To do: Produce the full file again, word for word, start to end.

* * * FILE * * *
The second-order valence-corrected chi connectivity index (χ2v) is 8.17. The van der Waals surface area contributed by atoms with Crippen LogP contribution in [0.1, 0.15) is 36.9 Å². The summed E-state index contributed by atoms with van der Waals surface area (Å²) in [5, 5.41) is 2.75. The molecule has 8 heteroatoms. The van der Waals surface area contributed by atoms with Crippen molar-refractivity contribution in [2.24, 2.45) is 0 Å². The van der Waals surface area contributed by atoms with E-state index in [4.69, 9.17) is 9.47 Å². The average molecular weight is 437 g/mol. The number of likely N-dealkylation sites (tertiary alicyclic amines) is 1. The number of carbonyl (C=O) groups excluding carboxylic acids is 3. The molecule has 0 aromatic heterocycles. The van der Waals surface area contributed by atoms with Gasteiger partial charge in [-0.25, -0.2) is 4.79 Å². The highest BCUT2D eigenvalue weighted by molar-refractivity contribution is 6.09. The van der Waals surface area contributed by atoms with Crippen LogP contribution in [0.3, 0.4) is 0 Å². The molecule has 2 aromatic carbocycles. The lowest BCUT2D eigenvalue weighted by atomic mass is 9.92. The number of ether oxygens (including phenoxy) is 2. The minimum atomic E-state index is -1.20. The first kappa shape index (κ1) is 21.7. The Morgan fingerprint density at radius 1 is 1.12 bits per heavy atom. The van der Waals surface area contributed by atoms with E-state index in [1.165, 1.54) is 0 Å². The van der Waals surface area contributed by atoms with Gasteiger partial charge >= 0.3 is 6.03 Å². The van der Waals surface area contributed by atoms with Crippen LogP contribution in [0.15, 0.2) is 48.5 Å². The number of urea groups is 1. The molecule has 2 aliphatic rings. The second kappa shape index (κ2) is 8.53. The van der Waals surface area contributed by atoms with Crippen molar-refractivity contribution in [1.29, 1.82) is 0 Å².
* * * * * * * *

The second-order valence-corrected chi connectivity index (χ2v) is 8.17. The van der Waals surface area contributed by atoms with Crippen LogP contribution in [0.1, 0.15) is 36.9 Å². The summed E-state index contributed by atoms with van der Waals surface area (Å²) in [5, 5.41) is 2.75. The molecule has 8 heteroatoms. The van der Waals surface area contributed by atoms with Crippen molar-refractivity contribution in [2.24, 2.45) is 0 Å². The van der Waals surface area contributed by atoms with E-state index in [4.69, 9.17) is 9.47 Å². The average molecular weight is 437 g/mol. The number of likely N-dealkylation sites (tertiary alicyclic amines) is 1. The number of carbonyl (C=O) groups excluding carboxylic acids is 3. The molecule has 0 aromatic heterocycles. The van der Waals surface area contributed by atoms with Gasteiger partial charge in [-0.25, -0.2) is 4.79 Å². The highest BCUT2D eigenvalue weighted by molar-refractivity contribution is 6.09. The van der Waals surface area contributed by atoms with Crippen LogP contribution in [0.3, 0.4) is 0 Å². The molecule has 2 aromatic carbocycles. The lowest BCUT2D eigenvalue weighted by atomic mass is 9.92. The number of ether oxygens (including phenoxy) is 2. The minimum atomic E-state index is -1.20. The first kappa shape index (κ1) is 21.7. The Morgan fingerprint density at radius 1 is 1.12 bits per heavy atom. The van der Waals surface area contributed by atoms with E-state index in [1.165, 1.54) is 0 Å². The van der Waals surface area contributed by atoms with Gasteiger partial charge >= 0.3 is 6.03 Å². The van der Waals surface area contributed by atoms with Crippen LogP contribution in [0.15, 0.2) is 48.5 Å². The number of urea groups is 1. The molecule has 2 aliphatic rings. The second kappa shape index (κ2) is 8.53. The van der Waals surface area contributed by atoms with Crippen molar-refractivity contribution in [1.29, 1.82) is 0 Å².